New research from Bloomberg New Energy Finance has predicted a bright future for electric vehicles, with reductions in the price of batteries meaning EVs could become a more economical solution than either gas or diesel.
In 2015, it was estimated that there were 462,000 EV sales - 60% more than the previous year. The new study predicted that by 2040 the sale of electric vehicles would be 90 times that amount - 41 million new vehicles - and account for 35% of new light duty vehicle sales.
Around 1.3 million EVs have been sold worldwide to date, but despite this, and despite the strong growth of the 2015 market, they still accounted for less than 1% of light duty vehicle sales. This may be attributed to the fact that the market is heavily dependent on environmentally aware “early adopters” and government incentives in countries such as China, Netherlands and Norway.
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There are two kinds of EVs available: plug-in hybrid electric vehicles, - PHEVs, which have a backup conventional engine - and battery electric vehicles, or BEVs. BEVs, which rely entirely on their batteries to provide power, are predicted to become cheaper than internal combustion engine cars by the mid-2020s.
Lead advanced transportation analyst at Bloomberg New Energy Finance, Colin McKerracher, said that the dropping price of EV batteries was at the core of the study’s predictions. “Lithium-ion battery costs have already dropped by 65% since 2010, reaching $350 per kWh last year. We expect EV battery costs to be well below $120 per kWh by 2030, and to fall further after that as new chemistries come in,” he said.
Even if traditional internal combustion engine cars continued to improve their mileage by 3.5% a year, the new long-range and affordable BEVs are expected to be more cost effective. These new BEVs will travel around 322 km between charges on a 60kWh battery and are set to hit the market within the next 18 months.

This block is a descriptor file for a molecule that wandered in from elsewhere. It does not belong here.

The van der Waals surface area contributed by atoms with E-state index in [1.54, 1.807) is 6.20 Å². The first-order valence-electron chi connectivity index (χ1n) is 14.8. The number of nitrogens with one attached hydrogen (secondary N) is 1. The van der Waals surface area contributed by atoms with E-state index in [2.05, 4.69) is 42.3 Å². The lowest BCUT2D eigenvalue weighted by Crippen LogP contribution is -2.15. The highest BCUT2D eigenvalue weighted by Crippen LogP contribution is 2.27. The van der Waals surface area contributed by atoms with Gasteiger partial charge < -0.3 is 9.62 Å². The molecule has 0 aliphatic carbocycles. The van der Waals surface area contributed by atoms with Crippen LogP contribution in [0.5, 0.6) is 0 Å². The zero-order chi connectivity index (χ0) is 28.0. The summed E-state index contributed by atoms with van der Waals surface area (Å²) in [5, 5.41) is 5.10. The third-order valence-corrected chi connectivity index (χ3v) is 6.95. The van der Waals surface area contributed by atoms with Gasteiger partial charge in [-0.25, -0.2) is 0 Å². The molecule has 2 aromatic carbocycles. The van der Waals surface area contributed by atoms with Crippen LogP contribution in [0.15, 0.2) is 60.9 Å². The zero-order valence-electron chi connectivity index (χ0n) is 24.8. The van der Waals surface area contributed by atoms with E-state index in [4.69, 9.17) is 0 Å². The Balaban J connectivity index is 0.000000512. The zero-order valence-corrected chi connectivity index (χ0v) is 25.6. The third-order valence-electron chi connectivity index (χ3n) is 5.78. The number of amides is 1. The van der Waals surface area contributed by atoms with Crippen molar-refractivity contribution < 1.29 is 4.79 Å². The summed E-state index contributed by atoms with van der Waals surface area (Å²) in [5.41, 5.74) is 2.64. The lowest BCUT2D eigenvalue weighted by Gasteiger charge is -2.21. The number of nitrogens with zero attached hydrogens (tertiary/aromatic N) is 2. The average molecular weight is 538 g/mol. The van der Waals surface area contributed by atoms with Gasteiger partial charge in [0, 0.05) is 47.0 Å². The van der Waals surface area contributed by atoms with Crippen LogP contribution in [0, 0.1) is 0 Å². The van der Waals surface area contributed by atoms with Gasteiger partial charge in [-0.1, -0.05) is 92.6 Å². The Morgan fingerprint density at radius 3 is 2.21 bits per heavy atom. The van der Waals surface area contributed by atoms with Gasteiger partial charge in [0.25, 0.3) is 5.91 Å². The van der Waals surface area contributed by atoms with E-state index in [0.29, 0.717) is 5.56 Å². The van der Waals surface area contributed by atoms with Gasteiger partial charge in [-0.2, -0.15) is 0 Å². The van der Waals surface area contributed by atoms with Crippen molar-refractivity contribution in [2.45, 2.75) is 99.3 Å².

The study’s cost analysis was based on “the crude oil price recovering to $50, and then trending back up to $70-a-barrel or higher by 2040,” said Salim Morsy, senior analyst and author of the study. However, the predicted economic viability of EVs won’t rely on recovering oil prices - Salim said that even “if the oil price were to fall to $20 and stick there, this would only delay mass adoption of EVs to the early 2030s.”
Above and beyond oil prices, Mozo’s data showed that taking an environmentally sound route to car purchases could also secure drivers a better deal on a car loan. For instance, Victoria Teachers Mutual Bank offers a Green Car Loan with an interest rate of just 5.29% for those that purchase a new car that has a C02 value of 180 g/km or less.
Ready to snap up an environmentally friendly and money saving new vehicle? Check out our car loans comparison to set yourself on the right track.
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